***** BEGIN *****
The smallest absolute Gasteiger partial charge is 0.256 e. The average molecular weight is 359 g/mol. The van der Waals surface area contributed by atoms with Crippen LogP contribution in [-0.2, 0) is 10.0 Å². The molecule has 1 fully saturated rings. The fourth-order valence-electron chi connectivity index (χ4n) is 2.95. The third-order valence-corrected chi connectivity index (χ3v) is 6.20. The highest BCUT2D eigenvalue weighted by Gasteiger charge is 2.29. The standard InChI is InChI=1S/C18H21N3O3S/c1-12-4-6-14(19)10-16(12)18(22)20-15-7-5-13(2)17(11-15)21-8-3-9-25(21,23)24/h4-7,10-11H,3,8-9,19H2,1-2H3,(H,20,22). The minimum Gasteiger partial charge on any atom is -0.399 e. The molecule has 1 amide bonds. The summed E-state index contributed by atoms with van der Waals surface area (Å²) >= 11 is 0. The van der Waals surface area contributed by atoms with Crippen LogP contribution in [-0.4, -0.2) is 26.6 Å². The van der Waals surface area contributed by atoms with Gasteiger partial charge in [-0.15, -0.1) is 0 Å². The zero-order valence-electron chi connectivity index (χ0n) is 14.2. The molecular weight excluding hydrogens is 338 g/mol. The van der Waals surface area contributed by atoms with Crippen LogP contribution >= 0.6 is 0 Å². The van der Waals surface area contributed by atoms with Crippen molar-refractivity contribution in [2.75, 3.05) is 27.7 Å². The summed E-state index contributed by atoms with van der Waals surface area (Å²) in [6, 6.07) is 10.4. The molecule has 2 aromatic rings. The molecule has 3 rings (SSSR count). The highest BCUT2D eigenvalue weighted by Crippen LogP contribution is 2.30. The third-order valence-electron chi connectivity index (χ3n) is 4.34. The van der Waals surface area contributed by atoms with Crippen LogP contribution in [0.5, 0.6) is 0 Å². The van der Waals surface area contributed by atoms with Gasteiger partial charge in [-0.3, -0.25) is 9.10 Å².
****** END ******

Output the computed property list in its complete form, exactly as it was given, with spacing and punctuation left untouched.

The smallest absolute Gasteiger partial charge is 0.256 e. The average molecular weight is 359 g/mol. The van der Waals surface area contributed by atoms with Crippen LogP contribution in [-0.2, 0) is 10.0 Å². The molecule has 1 fully saturated rings. The fourth-order valence-electron chi connectivity index (χ4n) is 2.95. The third-order valence-corrected chi connectivity index (χ3v) is 6.20. The highest BCUT2D eigenvalue weighted by Gasteiger charge is 2.29. The standard InChI is InChI=1S/C18H21N3O3S/c1-12-4-6-14(19)10-16(12)18(22)20-15-7-5-13(2)17(11-15)21-8-3-9-25(21,23)24/h4-7,10-11H,3,8-9,19H2,1-2H3,(H,20,22). The minimum Gasteiger partial charge on any atom is -0.399 e. The molecule has 1 amide bonds. The summed E-state index contributed by atoms with van der Waals surface area (Å²) >= 11 is 0. The van der Waals surface area contributed by atoms with Crippen LogP contribution in [-0.4, -0.2) is 26.6 Å². The van der Waals surface area contributed by atoms with Gasteiger partial charge in [-0.15, -0.1) is 0 Å². The zero-order valence-electron chi connectivity index (χ0n) is 14.2. The molecular weight excluding hydrogens is 338 g/mol. The van der Waals surface area contributed by atoms with Crippen LogP contribution >= 0.6 is 0 Å². The van der Waals surface area contributed by atoms with Crippen molar-refractivity contribution in [2.75, 3.05) is 27.7 Å². The summed E-state index contributed by atoms with van der Waals surface area (Å²) in [6, 6.07) is 10.4. The molecule has 2 aromatic rings. The molecule has 3 rings (SSSR count). The highest BCUT2D eigenvalue weighted by Crippen LogP contribution is 2.30. The third-order valence-electron chi connectivity index (χ3n) is 4.34. The van der Waals surface area contributed by atoms with Crippen LogP contribution in [0.5, 0.6) is 0 Å². The van der Waals surface area contributed by atoms with Gasteiger partial charge in [-0.3, -0.25) is 9.10 Å².